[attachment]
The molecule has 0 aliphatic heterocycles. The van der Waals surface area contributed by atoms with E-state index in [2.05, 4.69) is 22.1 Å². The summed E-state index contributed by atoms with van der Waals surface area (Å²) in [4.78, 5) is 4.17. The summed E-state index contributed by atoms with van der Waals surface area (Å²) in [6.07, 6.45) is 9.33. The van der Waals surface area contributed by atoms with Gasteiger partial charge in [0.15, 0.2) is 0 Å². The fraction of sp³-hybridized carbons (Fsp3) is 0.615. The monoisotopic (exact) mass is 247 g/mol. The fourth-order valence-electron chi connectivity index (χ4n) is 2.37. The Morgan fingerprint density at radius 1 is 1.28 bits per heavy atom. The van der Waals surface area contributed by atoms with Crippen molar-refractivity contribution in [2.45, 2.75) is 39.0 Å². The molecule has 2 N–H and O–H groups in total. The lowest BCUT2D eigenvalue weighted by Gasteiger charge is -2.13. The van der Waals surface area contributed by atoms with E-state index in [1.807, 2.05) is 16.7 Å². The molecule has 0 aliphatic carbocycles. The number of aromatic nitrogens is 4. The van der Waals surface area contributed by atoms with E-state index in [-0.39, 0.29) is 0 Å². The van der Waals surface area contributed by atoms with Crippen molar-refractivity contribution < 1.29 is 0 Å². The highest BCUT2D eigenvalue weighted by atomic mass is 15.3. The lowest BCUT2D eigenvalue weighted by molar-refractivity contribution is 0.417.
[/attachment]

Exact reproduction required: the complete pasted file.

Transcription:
The molecule has 0 aliphatic heterocycles. The van der Waals surface area contributed by atoms with E-state index in [2.05, 4.69) is 22.1 Å². The summed E-state index contributed by atoms with van der Waals surface area (Å²) in [4.78, 5) is 4.17. The summed E-state index contributed by atoms with van der Waals surface area (Å²) in [6.07, 6.45) is 9.33. The van der Waals surface area contributed by atoms with Gasteiger partial charge in [0.15, 0.2) is 0 Å². The fraction of sp³-hybridized carbons (Fsp3) is 0.615. The monoisotopic (exact) mass is 247 g/mol. The fourth-order valence-electron chi connectivity index (χ4n) is 2.37. The Morgan fingerprint density at radius 1 is 1.28 bits per heavy atom. The van der Waals surface area contributed by atoms with Crippen molar-refractivity contribution in [2.45, 2.75) is 39.0 Å². The molecule has 2 N–H and O–H groups in total. The lowest BCUT2D eigenvalue weighted by Gasteiger charge is -2.13. The van der Waals surface area contributed by atoms with E-state index in [1.807, 2.05) is 16.7 Å². The molecule has 0 aliphatic carbocycles. The number of aromatic nitrogens is 4. The van der Waals surface area contributed by atoms with E-state index in [-0.39, 0.29) is 0 Å². The van der Waals surface area contributed by atoms with Crippen molar-refractivity contribution < 1.29 is 0 Å². The highest BCUT2D eigenvalue weighted by atomic mass is 15.3. The lowest BCUT2D eigenvalue weighted by molar-refractivity contribution is 0.417.